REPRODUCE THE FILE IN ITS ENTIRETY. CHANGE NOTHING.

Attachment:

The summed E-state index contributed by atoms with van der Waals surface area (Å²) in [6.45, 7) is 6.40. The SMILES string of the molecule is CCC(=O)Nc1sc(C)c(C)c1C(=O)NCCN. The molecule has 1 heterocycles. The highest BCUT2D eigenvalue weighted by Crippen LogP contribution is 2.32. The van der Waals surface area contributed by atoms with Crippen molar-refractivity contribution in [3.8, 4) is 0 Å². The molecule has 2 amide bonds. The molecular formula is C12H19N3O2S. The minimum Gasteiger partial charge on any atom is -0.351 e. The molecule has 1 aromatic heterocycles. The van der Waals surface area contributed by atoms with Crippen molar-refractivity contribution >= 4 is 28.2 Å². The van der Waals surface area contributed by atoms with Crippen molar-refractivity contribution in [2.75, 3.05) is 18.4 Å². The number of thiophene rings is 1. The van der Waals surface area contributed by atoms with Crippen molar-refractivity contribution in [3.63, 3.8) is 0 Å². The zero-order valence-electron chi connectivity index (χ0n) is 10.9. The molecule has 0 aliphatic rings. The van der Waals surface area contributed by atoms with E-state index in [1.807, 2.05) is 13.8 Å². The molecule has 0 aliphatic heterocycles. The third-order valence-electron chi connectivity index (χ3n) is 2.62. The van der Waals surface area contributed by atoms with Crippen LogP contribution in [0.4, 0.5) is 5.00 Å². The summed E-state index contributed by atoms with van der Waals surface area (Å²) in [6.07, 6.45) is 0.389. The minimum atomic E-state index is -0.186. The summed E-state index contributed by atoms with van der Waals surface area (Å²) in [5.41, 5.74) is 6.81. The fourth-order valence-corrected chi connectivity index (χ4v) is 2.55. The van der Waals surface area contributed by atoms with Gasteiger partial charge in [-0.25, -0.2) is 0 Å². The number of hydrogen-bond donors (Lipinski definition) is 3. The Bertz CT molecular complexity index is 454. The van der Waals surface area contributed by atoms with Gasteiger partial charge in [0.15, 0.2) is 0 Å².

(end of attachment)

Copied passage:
The summed E-state index contributed by atoms with van der Waals surface area (Å²) in [6.45, 7) is 6.40. The SMILES string of the molecule is CCC(=O)Nc1sc(C)c(C)c1C(=O)NCCN. The molecule has 1 heterocycles. The highest BCUT2D eigenvalue weighted by Crippen LogP contribution is 2.32. The van der Waals surface area contributed by atoms with Crippen molar-refractivity contribution in [3.8, 4) is 0 Å². The molecule has 2 amide bonds. The molecular formula is C12H19N3O2S. The minimum Gasteiger partial charge on any atom is -0.351 e. The molecule has 1 aromatic heterocycles. The van der Waals surface area contributed by atoms with Crippen molar-refractivity contribution >= 4 is 28.2 Å². The van der Waals surface area contributed by atoms with Crippen molar-refractivity contribution in [2.75, 3.05) is 18.4 Å². The number of thiophene rings is 1. The van der Waals surface area contributed by atoms with Crippen molar-refractivity contribution in [3.63, 3.8) is 0 Å². The zero-order valence-electron chi connectivity index (χ0n) is 10.9. The molecule has 0 aliphatic rings. The van der Waals surface area contributed by atoms with E-state index in [1.807, 2.05) is 13.8 Å². The molecule has 0 aliphatic heterocycles. The third-order valence-electron chi connectivity index (χ3n) is 2.62. The van der Waals surface area contributed by atoms with Crippen LogP contribution in [0.4, 0.5) is 5.00 Å². The summed E-state index contributed by atoms with van der Waals surface area (Å²) in [6.07, 6.45) is 0.389. The minimum atomic E-state index is -0.186. The summed E-state index contributed by atoms with van der Waals surface area (Å²) in [5.41, 5.74) is 6.81. The fourth-order valence-corrected chi connectivity index (χ4v) is 2.55. The van der Waals surface area contributed by atoms with Gasteiger partial charge in [-0.25, -0.2) is 0 Å². The number of hydrogen-bond donors (Lipinski definition) is 3. The Bertz CT molecular complexity index is 454. The van der Waals surface area contributed by atoms with Gasteiger partial charge in [0.15, 0.2) is 0 Å².